42 degrees Cloudy Wind Calm
Sunrise 6:02 am CDT Sunset 8:19 pm CDT
The loons have just been to the nest for their morning visit.
It was a short one. But a visit nonetheless.
In fact two short visits including mating for at least the 18th time.
Now we need them to make it a longer visit. Like a visit a month long. With eggs underneath them.
It is a beautiful May morning.
The lake is like a sheet of glass. The beauty of the loons. The sun just coming up peeking through a mostly cloudy sky. Spring rain is on its way.
And a female loon still on the nest quietly mewing.
What could be better?
How close is she to laying an egg? Only she seems to know. And she isn't telling us right now.
Once again, as always, we can only watch. And hope.
All in good time, I keep telling myself. All in good time.
But I can't help myself to keep from thinking 'Would you hurry up and get it over with?!'
We can be so impatient.
Loons take things as they come.
There is rain predicted here for this morning. It will probably be here in the next couple hours. Rain that we need badly.
But it should not last too long. Radar shows a relatively narrow band without any severe weather with it. All of that is very good.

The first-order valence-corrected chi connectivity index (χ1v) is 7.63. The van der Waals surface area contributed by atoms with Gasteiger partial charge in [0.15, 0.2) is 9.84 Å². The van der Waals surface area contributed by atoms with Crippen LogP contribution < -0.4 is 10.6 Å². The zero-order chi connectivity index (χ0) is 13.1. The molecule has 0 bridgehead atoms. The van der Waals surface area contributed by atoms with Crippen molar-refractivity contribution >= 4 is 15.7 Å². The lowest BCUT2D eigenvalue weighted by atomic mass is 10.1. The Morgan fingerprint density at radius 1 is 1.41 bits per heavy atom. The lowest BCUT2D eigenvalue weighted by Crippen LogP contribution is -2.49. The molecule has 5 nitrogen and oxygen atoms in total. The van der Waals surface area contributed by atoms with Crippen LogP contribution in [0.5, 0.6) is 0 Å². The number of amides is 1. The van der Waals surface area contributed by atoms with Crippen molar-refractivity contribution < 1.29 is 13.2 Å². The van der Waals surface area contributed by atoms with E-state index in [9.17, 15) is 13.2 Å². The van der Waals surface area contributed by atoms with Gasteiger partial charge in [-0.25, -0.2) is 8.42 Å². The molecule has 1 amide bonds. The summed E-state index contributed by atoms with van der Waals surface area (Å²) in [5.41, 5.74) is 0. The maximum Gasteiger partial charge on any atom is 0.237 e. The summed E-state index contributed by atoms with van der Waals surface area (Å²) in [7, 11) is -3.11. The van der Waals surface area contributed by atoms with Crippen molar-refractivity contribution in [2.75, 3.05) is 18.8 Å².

The plants on the nest need the water. I have been surprised that the plants have not been growing more than they have this year. It may be because of the lack of rain plus some of the material for the roots to grow into may have washed away on some of the very windy days.
But as nice as flowers are, what we really want to see are eggs.
So once again today, keep up the watch for that first egg. The exciting time.
The first egg starts the clock running on everything else.
Once the first egg is laid, we can usually expect the second egg in 2 to 3 days. Loons normally lay 2 eggs. Sometimes only one. And on rare occasions they might lay 3 eggs. I have never seen them lay 3 eggs on the LoonCam nest in over 10 years of watching.
From the laying of the first egg, it is about 28 to 30 days for the egg to hatch. At least that has always been the 'conventional wisdom'. But with the LoonCam we have been able to add to our knowledge by being able to observe loons up close and personal. And we have been turning some conventional wisdom on its head.
We have seen the eggs hatch consistently under the 28 to 30 day time frame.
Have a wonderful May Day!
And thank you all for being such wonderful people who welcome every new visitor and share your knowledge of loons with them.
Copyright 2015 Larry R Backlund